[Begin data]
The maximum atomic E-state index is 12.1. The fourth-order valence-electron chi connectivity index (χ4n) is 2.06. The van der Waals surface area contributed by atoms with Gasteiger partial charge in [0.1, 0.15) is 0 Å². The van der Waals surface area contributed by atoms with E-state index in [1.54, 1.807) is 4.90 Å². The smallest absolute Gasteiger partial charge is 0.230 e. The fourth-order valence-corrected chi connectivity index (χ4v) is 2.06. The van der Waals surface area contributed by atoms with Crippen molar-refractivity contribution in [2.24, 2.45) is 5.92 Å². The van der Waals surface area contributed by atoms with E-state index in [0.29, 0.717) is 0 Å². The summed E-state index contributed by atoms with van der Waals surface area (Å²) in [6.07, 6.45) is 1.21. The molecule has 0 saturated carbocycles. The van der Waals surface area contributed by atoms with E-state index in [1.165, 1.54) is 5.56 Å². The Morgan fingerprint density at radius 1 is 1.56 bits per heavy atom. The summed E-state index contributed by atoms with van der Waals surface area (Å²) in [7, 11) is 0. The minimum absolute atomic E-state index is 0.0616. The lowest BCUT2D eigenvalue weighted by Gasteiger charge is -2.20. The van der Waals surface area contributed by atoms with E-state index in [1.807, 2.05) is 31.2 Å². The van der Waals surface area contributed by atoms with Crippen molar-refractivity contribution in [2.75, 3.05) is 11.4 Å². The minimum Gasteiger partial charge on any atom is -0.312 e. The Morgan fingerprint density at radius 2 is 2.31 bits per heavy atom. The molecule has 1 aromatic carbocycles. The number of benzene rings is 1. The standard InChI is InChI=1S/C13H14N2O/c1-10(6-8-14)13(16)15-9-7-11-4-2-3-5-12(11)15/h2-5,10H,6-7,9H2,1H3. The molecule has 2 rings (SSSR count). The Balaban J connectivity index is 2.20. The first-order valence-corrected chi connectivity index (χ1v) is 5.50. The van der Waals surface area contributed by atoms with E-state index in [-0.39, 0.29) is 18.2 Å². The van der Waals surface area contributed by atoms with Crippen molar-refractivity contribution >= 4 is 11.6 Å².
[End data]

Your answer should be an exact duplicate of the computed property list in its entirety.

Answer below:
The maximum atomic E-state index is 12.1. The fourth-order valence-electron chi connectivity index (χ4n) is 2.06. The van der Waals surface area contributed by atoms with Gasteiger partial charge in [0.1, 0.15) is 0 Å². The van der Waals surface area contributed by atoms with E-state index in [1.54, 1.807) is 4.90 Å². The smallest absolute Gasteiger partial charge is 0.230 e. The fourth-order valence-corrected chi connectivity index (χ4v) is 2.06. The van der Waals surface area contributed by atoms with Crippen molar-refractivity contribution in [2.24, 2.45) is 5.92 Å². The van der Waals surface area contributed by atoms with E-state index in [0.29, 0.717) is 0 Å². The summed E-state index contributed by atoms with van der Waals surface area (Å²) in [6.07, 6.45) is 1.21. The molecule has 0 saturated carbocycles. The van der Waals surface area contributed by atoms with E-state index in [1.165, 1.54) is 5.56 Å². The Morgan fingerprint density at radius 1 is 1.56 bits per heavy atom. The summed E-state index contributed by atoms with van der Waals surface area (Å²) in [7, 11) is 0. The minimum absolute atomic E-state index is 0.0616. The lowest BCUT2D eigenvalue weighted by Gasteiger charge is -2.20. The van der Waals surface area contributed by atoms with E-state index in [1.807, 2.05) is 31.2 Å². The van der Waals surface area contributed by atoms with Crippen molar-refractivity contribution in [2.75, 3.05) is 11.4 Å². The minimum Gasteiger partial charge on any atom is -0.312 e. The Morgan fingerprint density at radius 2 is 2.31 bits per heavy atom. The molecule has 1 aromatic carbocycles. The number of benzene rings is 1. The standard InChI is InChI=1S/C13H14N2O/c1-10(6-8-14)13(16)15-9-7-11-4-2-3-5-12(11)15/h2-5,10H,6-7,9H2,1H3. The molecule has 2 rings (SSSR count). The Balaban J connectivity index is 2.20. The first-order valence-corrected chi connectivity index (χ1v) is 5.50. The van der Waals surface area contributed by atoms with E-state index in [-0.39, 0.29) is 18.2 Å². The van der Waals surface area contributed by atoms with Crippen molar-refractivity contribution >= 4 is 11.6 Å².